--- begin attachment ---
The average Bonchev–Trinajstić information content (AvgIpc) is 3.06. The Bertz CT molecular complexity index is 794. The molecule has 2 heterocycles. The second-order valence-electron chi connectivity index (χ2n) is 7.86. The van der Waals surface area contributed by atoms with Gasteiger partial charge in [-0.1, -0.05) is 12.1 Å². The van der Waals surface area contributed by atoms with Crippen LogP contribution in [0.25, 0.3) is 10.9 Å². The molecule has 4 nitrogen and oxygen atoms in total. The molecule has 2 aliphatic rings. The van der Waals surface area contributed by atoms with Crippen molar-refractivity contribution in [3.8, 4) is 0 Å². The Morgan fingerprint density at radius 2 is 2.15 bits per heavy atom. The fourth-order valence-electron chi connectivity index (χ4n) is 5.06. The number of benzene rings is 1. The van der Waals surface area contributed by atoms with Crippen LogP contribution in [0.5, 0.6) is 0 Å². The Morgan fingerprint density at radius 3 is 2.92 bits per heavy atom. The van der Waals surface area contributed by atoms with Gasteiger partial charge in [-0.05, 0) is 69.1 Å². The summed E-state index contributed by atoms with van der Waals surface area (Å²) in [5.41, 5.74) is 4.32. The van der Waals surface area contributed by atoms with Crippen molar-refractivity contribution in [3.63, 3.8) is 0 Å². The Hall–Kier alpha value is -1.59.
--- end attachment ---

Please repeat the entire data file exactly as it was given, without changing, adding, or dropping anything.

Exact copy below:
The average Bonchev–Trinajstić information content (AvgIpc) is 3.06. The Bertz CT molecular complexity index is 794. The molecule has 2 heterocycles. The second-order valence-electron chi connectivity index (χ2n) is 7.86. The van der Waals surface area contributed by atoms with Gasteiger partial charge in [-0.1, -0.05) is 12.1 Å². The van der Waals surface area contributed by atoms with Crippen LogP contribution in [0.25, 0.3) is 10.9 Å². The molecule has 4 nitrogen and oxygen atoms in total. The molecule has 2 aliphatic rings. The van der Waals surface area contributed by atoms with Crippen molar-refractivity contribution in [3.8, 4) is 0 Å². The Morgan fingerprint density at radius 2 is 2.15 bits per heavy atom. The fourth-order valence-electron chi connectivity index (χ4n) is 5.06. The number of benzene rings is 1. The van der Waals surface area contributed by atoms with Crippen LogP contribution in [0.5, 0.6) is 0 Å². The Morgan fingerprint density at radius 3 is 2.92 bits per heavy atom. The van der Waals surface area contributed by atoms with Gasteiger partial charge in [-0.05, 0) is 69.1 Å². The summed E-state index contributed by atoms with van der Waals surface area (Å²) in [5.41, 5.74) is 4.32. The van der Waals surface area contributed by atoms with Crippen molar-refractivity contribution in [3.63, 3.8) is 0 Å². The Hall–Kier alpha value is -1.59.